On Monday evening, whilst talking with my housemate over dinner -- a veritable feast of salmon baked in tin-foil with white wine sauce, brussel sprouts, enoki, and mashed potato -- she began telling me a curious story of her grandfather's, where he meets a tanuki -- what we might call a badger in England, or a raccoon in America.
As the story goes, her grandfather was walking alone through a forest one day, in the middle of a long journey, and in his travels he found himself eventually keeping pace alongside a young man. They soon fell into conversation, and the talk was so pleasant and engaging, such a welcome break from monotony, he was able to forget completely the burden he carried, the aches in his feet, and the long distance he still had to go. They talked for what seemed like hours, but eventually his and the young man's paths diverged, and so after bidding each other friendly farewells he found himself alone again in the forest. At first, of course, walking along merrily, nothing seemed out of the ordinary. But soon enough he began to experience a strange kind of deja vu. A particularly haggard tree he had noted earlier in his journey suddenly loomed again on his right, and he was damned if it wasn't the same. No, no, he said to himself, it must just look the same. Not long after, however, he experienced a similar echo from his recent past, as he found himself crossing a stream he had crossed before. No! He exclaimed to himself, in utter disbelief. If this is the stream I crossed this morning, then, if I remember correctly, and if this is really happening, up ahead there must be a small shrine on the right-hand side. Of course, as he had unwillingly predicted, and to his horror, he saw soon after the same shrine he had walked past that morning.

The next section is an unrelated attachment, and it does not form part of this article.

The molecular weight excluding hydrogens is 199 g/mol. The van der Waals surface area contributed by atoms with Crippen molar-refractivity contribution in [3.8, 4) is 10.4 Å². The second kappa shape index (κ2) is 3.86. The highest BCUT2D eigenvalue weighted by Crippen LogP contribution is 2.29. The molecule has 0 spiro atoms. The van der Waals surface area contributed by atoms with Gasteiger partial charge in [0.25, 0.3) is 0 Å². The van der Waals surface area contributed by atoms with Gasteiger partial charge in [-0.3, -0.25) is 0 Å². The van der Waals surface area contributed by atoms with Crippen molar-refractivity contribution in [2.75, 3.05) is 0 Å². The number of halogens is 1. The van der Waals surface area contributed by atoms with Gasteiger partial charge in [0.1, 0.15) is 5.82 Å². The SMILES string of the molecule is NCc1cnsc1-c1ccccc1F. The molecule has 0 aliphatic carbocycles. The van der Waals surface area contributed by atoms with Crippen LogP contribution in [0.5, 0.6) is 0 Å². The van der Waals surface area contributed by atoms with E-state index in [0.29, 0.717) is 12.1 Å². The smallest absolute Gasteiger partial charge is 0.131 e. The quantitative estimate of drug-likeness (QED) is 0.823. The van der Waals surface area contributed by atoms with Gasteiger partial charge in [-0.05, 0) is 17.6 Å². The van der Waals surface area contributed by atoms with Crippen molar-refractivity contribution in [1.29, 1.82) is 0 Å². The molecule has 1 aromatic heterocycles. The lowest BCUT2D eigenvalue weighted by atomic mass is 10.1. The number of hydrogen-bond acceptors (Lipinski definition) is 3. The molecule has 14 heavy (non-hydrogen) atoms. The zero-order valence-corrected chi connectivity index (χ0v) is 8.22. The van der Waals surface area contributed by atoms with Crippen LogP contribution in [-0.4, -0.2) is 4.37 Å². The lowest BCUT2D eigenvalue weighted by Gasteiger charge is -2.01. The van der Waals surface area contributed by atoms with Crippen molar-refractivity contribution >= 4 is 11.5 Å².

What on Earth has happened to me, to bring me back here? He bemoaned to the forest. Dropping his pack to the ground he sat down and searched for the sun to see if he had only been dreaming and it was still morning. But, no; alas, it was well into the day, the sun deep on its westerly journey. How can a man walk in circles on a straight path? He questioned himself bitterly, deeply troubled. He scratched his head, and searched his mind, but he found it to be curiously empty. The only image he could recall was the smiling, wolfish face of the young man he had journeyed with. He tried to remember the conversation they had so enjoyed but to no avail. It was then that his suspicion was aroused. Surely I have been deceived by a fox or a tanuki, he said to himself.
Before shouldering his pack, he turned to the shrine and prayed fervently for the forest's protection. He clapped his hands twice and placed a rice cake at the shrine' s tanuki staring at him from the depths of the forest. He turned quickly to look but the tanuki had vanished. Ah, he spoke to himself quietly, it was a tanuki, after all.